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linear interpolation[′lin·ē·ər in‚tər·pə′lā·shən]
a method of approximating the roots of a transcendental or algebraic equation f(x) = 0.
The essence of the method of linear interpolation consists in the following. Starting with two values x0 and x1 that are close to the root α and at which the values of the function f(x) have opposite signs, we take as the next approximate value x2 of the root α the point of intersection of the line passing through the points (x0, f(x0)) and (x1, f(x1)) and the x-axis (see Figure 1).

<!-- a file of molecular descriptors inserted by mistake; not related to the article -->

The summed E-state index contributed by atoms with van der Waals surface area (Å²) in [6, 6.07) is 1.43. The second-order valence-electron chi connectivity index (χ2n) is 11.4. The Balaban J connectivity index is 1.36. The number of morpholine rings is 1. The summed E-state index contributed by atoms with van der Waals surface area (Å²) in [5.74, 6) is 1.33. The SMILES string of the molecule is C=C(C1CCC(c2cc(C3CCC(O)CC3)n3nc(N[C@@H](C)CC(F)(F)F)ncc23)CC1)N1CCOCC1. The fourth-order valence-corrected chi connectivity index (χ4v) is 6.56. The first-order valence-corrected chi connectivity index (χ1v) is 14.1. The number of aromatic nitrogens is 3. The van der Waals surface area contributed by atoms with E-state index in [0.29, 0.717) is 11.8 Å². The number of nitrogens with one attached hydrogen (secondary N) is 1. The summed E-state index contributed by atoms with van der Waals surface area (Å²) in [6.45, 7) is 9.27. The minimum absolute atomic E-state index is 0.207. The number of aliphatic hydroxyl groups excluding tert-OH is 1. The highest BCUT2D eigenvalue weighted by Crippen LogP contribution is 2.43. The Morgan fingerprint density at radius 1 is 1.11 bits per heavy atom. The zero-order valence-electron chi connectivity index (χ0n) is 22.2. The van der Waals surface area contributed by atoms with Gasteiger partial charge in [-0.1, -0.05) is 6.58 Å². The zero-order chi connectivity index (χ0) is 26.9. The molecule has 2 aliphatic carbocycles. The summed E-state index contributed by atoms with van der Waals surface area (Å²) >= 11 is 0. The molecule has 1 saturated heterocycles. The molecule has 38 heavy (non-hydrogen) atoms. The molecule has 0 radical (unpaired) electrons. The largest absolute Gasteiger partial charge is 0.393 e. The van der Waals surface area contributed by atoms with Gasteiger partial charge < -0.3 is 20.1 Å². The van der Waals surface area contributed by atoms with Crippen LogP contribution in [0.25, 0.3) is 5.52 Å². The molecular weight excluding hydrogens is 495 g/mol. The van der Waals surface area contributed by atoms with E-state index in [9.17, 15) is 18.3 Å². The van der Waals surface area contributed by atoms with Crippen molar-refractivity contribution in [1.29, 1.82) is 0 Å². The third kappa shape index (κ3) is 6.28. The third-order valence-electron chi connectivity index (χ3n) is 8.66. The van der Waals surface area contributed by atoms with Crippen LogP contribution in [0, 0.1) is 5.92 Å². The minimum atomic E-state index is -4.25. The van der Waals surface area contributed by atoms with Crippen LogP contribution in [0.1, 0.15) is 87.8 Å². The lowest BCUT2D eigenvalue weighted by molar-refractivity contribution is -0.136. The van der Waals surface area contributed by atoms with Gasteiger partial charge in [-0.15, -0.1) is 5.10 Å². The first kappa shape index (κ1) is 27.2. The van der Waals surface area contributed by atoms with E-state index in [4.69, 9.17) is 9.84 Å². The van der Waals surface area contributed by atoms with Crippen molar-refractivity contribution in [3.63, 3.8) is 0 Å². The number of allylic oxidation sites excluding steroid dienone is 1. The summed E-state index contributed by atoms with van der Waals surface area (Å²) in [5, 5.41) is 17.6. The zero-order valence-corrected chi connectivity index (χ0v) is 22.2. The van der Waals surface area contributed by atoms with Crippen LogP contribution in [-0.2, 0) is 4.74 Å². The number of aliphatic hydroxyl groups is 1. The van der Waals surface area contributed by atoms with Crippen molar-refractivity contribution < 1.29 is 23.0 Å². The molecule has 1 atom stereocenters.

Repeating this procedure on a smaller interval [x0, x2], we find the next approximations x3, and so on. The approximation xn is given by the formula
Other names for the linear interpolation method are the method of chords, the method of secants, and the rule of false position (regula falsi), the last being obsolete.